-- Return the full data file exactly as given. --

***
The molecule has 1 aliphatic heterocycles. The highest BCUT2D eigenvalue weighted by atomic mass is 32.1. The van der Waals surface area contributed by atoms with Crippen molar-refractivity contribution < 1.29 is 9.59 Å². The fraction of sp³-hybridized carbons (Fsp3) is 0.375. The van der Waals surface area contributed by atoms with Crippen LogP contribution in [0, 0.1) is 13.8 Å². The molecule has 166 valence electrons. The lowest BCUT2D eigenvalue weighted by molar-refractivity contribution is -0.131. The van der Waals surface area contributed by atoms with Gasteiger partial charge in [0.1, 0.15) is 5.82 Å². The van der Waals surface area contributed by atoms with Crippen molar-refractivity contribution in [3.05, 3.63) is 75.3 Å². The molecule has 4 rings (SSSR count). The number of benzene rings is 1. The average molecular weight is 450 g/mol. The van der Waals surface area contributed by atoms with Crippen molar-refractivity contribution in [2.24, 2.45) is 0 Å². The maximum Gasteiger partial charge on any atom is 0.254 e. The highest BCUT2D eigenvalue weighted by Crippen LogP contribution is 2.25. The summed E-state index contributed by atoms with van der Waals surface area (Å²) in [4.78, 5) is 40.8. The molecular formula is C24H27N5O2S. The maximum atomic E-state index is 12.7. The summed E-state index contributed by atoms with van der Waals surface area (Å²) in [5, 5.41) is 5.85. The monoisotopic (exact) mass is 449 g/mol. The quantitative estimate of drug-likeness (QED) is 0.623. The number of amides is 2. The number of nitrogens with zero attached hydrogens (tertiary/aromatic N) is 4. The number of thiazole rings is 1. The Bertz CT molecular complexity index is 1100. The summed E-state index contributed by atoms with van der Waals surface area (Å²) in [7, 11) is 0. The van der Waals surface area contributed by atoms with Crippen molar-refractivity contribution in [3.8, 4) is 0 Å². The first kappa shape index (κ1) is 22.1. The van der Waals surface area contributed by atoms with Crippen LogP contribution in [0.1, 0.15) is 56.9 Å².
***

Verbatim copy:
The molecule has 1 aliphatic heterocycles. The highest BCUT2D eigenvalue weighted by atomic mass is 32.1. The van der Waals surface area contributed by atoms with Crippen molar-refractivity contribution < 1.29 is 9.59 Å². The fraction of sp³-hybridized carbons (Fsp3) is 0.375. The van der Waals surface area contributed by atoms with Crippen LogP contribution in [0, 0.1) is 13.8 Å². The molecule has 166 valence electrons. The lowest BCUT2D eigenvalue weighted by molar-refractivity contribution is -0.131. The van der Waals surface area contributed by atoms with Gasteiger partial charge in [0.1, 0.15) is 5.82 Å². The van der Waals surface area contributed by atoms with Crippen molar-refractivity contribution in [3.05, 3.63) is 75.3 Å². The molecule has 4 rings (SSSR count). The number of benzene rings is 1. The average molecular weight is 450 g/mol. The van der Waals surface area contributed by atoms with Crippen molar-refractivity contribution in [2.24, 2.45) is 0 Å². The maximum Gasteiger partial charge on any atom is 0.254 e. The highest BCUT2D eigenvalue weighted by Crippen LogP contribution is 2.25. The summed E-state index contributed by atoms with van der Waals surface area (Å²) in [4.78, 5) is 40.8. The molecular formula is C24H27N5O2S. The maximum atomic E-state index is 12.7. The summed E-state index contributed by atoms with van der Waals surface area (Å²) in [5, 5.41) is 5.85. The monoisotopic (exact) mass is 449 g/mol. The quantitative estimate of drug-likeness (QED) is 0.623. The number of amides is 2. The number of nitrogens with zero attached hydrogens (tertiary/aromatic N) is 4. The number of thiazole rings is 1. The Bertz CT molecular complexity index is 1100. The summed E-state index contributed by atoms with van der Waals surface area (Å²) in [7, 11) is 0. The van der Waals surface area contributed by atoms with Crippen molar-refractivity contribution in [3.8, 4) is 0 Å². The first kappa shape index (κ1) is 22.1. The van der Waals surface area contributed by atoms with Crippen LogP contribution in [0.1, 0.15) is 56.9 Å².